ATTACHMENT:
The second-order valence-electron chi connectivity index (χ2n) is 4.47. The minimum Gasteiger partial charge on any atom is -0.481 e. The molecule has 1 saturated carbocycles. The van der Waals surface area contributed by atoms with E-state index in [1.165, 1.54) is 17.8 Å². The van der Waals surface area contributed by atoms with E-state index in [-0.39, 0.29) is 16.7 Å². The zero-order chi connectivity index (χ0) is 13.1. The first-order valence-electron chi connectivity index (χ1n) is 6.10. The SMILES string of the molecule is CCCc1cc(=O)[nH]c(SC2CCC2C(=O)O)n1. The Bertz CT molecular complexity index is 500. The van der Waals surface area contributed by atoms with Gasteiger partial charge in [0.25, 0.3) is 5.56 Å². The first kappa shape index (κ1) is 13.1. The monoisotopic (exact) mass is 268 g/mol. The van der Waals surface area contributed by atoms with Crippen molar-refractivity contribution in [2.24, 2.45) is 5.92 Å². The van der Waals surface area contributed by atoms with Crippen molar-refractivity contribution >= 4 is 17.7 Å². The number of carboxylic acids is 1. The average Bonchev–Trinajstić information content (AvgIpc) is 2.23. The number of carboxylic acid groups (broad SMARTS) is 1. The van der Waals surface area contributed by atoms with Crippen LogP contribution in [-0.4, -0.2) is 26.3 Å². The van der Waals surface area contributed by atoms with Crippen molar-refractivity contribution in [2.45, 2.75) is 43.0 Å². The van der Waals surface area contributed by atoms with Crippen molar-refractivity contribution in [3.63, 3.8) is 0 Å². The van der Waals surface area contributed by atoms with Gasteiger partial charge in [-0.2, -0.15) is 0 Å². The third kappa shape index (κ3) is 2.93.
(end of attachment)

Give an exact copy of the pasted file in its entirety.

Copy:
The second-order valence-electron chi connectivity index (χ2n) is 4.47. The minimum Gasteiger partial charge on any atom is -0.481 e. The molecule has 1 saturated carbocycles. The van der Waals surface area contributed by atoms with E-state index in [1.165, 1.54) is 17.8 Å². The van der Waals surface area contributed by atoms with E-state index in [-0.39, 0.29) is 16.7 Å². The zero-order chi connectivity index (χ0) is 13.1. The first-order valence-electron chi connectivity index (χ1n) is 6.10. The SMILES string of the molecule is CCCc1cc(=O)[nH]c(SC2CCC2C(=O)O)n1. The Bertz CT molecular complexity index is 500. The van der Waals surface area contributed by atoms with Gasteiger partial charge in [0.25, 0.3) is 5.56 Å². The first kappa shape index (κ1) is 13.1. The monoisotopic (exact) mass is 268 g/mol. The van der Waals surface area contributed by atoms with Crippen molar-refractivity contribution in [2.24, 2.45) is 5.92 Å². The van der Waals surface area contributed by atoms with Crippen molar-refractivity contribution >= 4 is 17.7 Å². The number of carboxylic acids is 1. The average Bonchev–Trinajstić information content (AvgIpc) is 2.23. The number of carboxylic acid groups (broad SMARTS) is 1. The van der Waals surface area contributed by atoms with Crippen LogP contribution in [-0.4, -0.2) is 26.3 Å². The van der Waals surface area contributed by atoms with Crippen molar-refractivity contribution in [2.45, 2.75) is 43.0 Å². The van der Waals surface area contributed by atoms with Crippen molar-refractivity contribution in [3.63, 3.8) is 0 Å². The van der Waals surface area contributed by atoms with Gasteiger partial charge in [-0.2, -0.15) is 0 Å². The third kappa shape index (κ3) is 2.93.